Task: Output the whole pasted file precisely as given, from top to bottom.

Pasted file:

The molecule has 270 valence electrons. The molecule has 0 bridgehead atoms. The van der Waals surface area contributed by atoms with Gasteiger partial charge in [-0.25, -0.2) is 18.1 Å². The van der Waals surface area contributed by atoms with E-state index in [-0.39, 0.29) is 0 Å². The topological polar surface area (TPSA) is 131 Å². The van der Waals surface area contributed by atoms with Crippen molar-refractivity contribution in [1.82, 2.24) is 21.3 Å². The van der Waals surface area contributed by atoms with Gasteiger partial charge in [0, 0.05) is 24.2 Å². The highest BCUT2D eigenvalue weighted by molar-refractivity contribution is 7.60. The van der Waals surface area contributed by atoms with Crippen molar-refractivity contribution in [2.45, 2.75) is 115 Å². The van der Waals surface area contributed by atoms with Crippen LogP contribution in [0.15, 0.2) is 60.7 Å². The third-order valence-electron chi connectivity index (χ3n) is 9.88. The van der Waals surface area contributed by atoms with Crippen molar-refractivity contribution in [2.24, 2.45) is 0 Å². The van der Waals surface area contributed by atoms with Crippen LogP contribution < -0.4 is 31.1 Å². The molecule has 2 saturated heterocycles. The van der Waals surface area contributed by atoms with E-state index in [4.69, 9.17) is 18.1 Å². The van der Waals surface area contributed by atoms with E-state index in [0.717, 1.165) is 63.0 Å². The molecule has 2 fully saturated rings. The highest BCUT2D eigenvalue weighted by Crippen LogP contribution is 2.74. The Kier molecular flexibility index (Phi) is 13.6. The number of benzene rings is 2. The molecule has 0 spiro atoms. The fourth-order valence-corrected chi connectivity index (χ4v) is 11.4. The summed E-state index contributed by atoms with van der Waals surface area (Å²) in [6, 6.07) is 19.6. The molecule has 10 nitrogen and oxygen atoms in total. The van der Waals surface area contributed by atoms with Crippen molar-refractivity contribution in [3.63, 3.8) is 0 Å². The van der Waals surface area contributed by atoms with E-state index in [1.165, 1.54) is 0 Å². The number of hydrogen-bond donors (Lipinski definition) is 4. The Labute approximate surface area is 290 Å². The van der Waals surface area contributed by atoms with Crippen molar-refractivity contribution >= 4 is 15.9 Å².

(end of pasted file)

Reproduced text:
The molecule has 270 valence electrons. The molecule has 0 bridgehead atoms. The van der Waals surface area contributed by atoms with Gasteiger partial charge in [-0.25, -0.2) is 18.1 Å². The van der Waals surface area contributed by atoms with E-state index in [-0.39, 0.29) is 0 Å². The topological polar surface area (TPSA) is 131 Å². The van der Waals surface area contributed by atoms with Crippen molar-refractivity contribution in [1.82, 2.24) is 21.3 Å². The van der Waals surface area contributed by atoms with Gasteiger partial charge in [0, 0.05) is 24.2 Å². The highest BCUT2D eigenvalue weighted by molar-refractivity contribution is 7.60. The van der Waals surface area contributed by atoms with Crippen molar-refractivity contribution in [2.45, 2.75) is 115 Å². The van der Waals surface area contributed by atoms with Crippen LogP contribution in [0.15, 0.2) is 60.7 Å². The third-order valence-electron chi connectivity index (χ3n) is 9.88. The van der Waals surface area contributed by atoms with Crippen molar-refractivity contribution in [2.24, 2.45) is 0 Å². The van der Waals surface area contributed by atoms with Crippen LogP contribution < -0.4 is 31.1 Å². The molecule has 2 saturated heterocycles. The van der Waals surface area contributed by atoms with E-state index in [4.69, 9.17) is 18.1 Å². The van der Waals surface area contributed by atoms with E-state index in [0.717, 1.165) is 63.0 Å². The molecule has 2 fully saturated rings. The highest BCUT2D eigenvalue weighted by Crippen LogP contribution is 2.74. The Kier molecular flexibility index (Phi) is 13.6. The number of benzene rings is 2. The molecule has 0 spiro atoms. The fourth-order valence-corrected chi connectivity index (χ4v) is 11.4. The summed E-state index contributed by atoms with van der Waals surface area (Å²) in [6, 6.07) is 19.6. The molecule has 10 nitrogen and oxygen atoms in total. The van der Waals surface area contributed by atoms with Crippen molar-refractivity contribution in [3.63, 3.8) is 0 Å². The van der Waals surface area contributed by atoms with E-state index in [1.165, 1.54) is 0 Å². The number of hydrogen-bond donors (Lipinski definition) is 4. The Labute approximate surface area is 290 Å². The van der Waals surface area contributed by atoms with Crippen molar-refractivity contribution >= 4 is 15.9 Å².